Curated by Arlo, trainee communications assistant at Creative Access.
At Creative Access, we believe it’s important to uplift and support the trans people around you. We asked trans people working in the creative industries for their opinions, concerns and advice about being trans in the workplace.
As a creative person do you think being trans influences your creativity?
Arlo: Being trans definitely influences my creative side, you will always find references and inspiration to queer culture through my work. I think that’s down to the sense of safety and community I am fortunate enough to have found in queer spaces.
Loke: I definitely think being trans influences my creativity (and vice versa). For me a large element of my creativity is about the making process – which I feel draws parallels to the way being trans is about making yourself.
What can a workplace do to support their trans workers? Has your workplace supported you or what would you want them to do differently?
Arlo: Workplaces can do a lot to support their trans employees such as pronoun pins/email sign offs, gender neutral bathrooms, sanitary products in both men’s and women’s bathrooms, offering legal and preferred name boxes on forms and documentation/systems. Advocating for their employees would be really helpful too in terms of customer/client interactions and educating staff.
Loke: I think a good way to support trans workers is to ask that all staff include their pronouns on email signatures or zoom profiles, so it becomes a normalised thing. It’s also useful to have open space for conversation about being trans (but not asking invasive questions unprompted of course.) Perhaps in some cases if a workplace is in the space to aid a trans person to get corrected documents or other things, that support would be really lovely too.
How can co-workers support and advocate for the trans people they work with?
Arlo: Co-workers can best advocate for their trans colleagues by asking them and checking with them how they’d like to be referred and defending/correcting others even in the absence of their trans colleagues.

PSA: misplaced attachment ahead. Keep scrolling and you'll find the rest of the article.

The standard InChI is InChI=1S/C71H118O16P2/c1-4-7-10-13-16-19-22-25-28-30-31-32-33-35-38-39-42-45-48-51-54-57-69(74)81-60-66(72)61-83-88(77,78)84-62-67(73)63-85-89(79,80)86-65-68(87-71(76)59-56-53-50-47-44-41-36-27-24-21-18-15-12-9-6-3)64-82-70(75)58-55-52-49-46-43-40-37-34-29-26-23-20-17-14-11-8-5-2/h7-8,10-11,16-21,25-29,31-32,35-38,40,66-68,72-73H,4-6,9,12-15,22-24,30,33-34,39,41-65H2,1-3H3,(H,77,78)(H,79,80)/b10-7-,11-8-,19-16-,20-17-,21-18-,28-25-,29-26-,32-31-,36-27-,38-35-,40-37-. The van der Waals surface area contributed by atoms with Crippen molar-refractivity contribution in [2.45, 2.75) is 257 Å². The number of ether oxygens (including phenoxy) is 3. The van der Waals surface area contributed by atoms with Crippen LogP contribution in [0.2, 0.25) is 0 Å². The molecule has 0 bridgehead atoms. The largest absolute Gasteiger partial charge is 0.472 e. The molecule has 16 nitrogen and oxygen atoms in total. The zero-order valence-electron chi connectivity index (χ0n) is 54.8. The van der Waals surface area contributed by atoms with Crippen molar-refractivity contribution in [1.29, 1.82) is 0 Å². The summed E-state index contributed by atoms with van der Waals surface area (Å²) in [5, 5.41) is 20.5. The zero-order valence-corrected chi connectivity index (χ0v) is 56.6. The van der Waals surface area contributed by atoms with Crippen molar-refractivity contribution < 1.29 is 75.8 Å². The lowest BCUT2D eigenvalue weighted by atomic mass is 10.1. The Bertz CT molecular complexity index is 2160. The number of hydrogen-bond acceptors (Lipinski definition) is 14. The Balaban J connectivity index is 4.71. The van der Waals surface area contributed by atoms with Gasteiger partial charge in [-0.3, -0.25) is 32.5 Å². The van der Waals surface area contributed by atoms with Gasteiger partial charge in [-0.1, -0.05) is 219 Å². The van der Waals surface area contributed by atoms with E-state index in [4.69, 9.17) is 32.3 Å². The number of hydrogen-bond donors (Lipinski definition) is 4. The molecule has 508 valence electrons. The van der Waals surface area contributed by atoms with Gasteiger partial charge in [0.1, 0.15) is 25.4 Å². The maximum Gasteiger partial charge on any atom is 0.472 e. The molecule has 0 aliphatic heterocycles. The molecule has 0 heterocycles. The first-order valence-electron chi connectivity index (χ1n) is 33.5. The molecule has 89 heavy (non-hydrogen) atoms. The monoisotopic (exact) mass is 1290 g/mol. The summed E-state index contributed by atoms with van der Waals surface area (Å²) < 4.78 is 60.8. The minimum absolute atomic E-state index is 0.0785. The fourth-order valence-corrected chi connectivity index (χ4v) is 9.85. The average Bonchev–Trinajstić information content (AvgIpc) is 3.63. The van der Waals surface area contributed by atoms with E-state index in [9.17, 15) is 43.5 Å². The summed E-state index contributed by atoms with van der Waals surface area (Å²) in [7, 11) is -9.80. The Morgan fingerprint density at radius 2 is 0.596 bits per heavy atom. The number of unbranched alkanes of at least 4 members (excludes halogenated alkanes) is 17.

Loke: Co-workers specifically both listening to the trans people they work with, and being willing to do their own research, sets a really good basis for allyship. In a customer service front, correcting customers on pronouns can also be really good.
What is some advice you’d give to trans people on how to navigate the workplace?
Arlo: Every trans person navigates the workplace in a different way. Some people choose to go stealth (a person who passes as their desired gender and doesn’t share that they are trans with others) at work and some don’t. I personally would only discuss trans issues with people I know I would be safe to do so with. Having people around me in my work environment that can and do advocate for me in my absence and presence is so important for me as sometimes I do not always have the emotional capacity to continuously correct others when they get my pronouns wrong or misgender me.
Loke: I think it’s good, if you’re confident enough, to actually mention and ask about how being trans will be in the workplace when being interviewed. It can keep you potentially from taking on a job you might not feel safe at. I’d also say take it in small steps once you’re in the workplace. I knew my co-workers were all safe, but I was still reading what level of things I could share.
Do you feel the creative industries is a good career choice for trans people? If so, why?
Arlo: I have found the creative industries to be the largest gathering of queer and trans individuals – so much more so than any other field. The industry, while still dominated by men, is much more saturated with like-minded and open people who create a safe and comfortable environment to flourish in.
Loke: I think the creative industries are a good place because generally speaking it attracts more accepting people/other lgbt+ folk – which just works out to make it a safer place. However, it’s worth keeping in mind that it can be a tough sector in terms of salaries – which I’m acutely aware is a troublesome issue from many for trans folk.
Are there specific challenges or opportunities for trans people in the creative industries?
Arlo: Personally, I haven’t encountered many challenges as a trans person, but I have encountered many opportunities for myself and other minorities, such as minority-specific communities/workshops that help people connect with each other and network with others in the industry.
Loke: I think there are definitely opportunities opening up in the creative industries for trans people. People want to see themselves represented more within art and media and it’s better to hire a trans person to make art/content reflecting trans people than asking others to do so. I know some artists who help illustrate for trans-specific educational sources; stuff like that is definitely popping up more and more.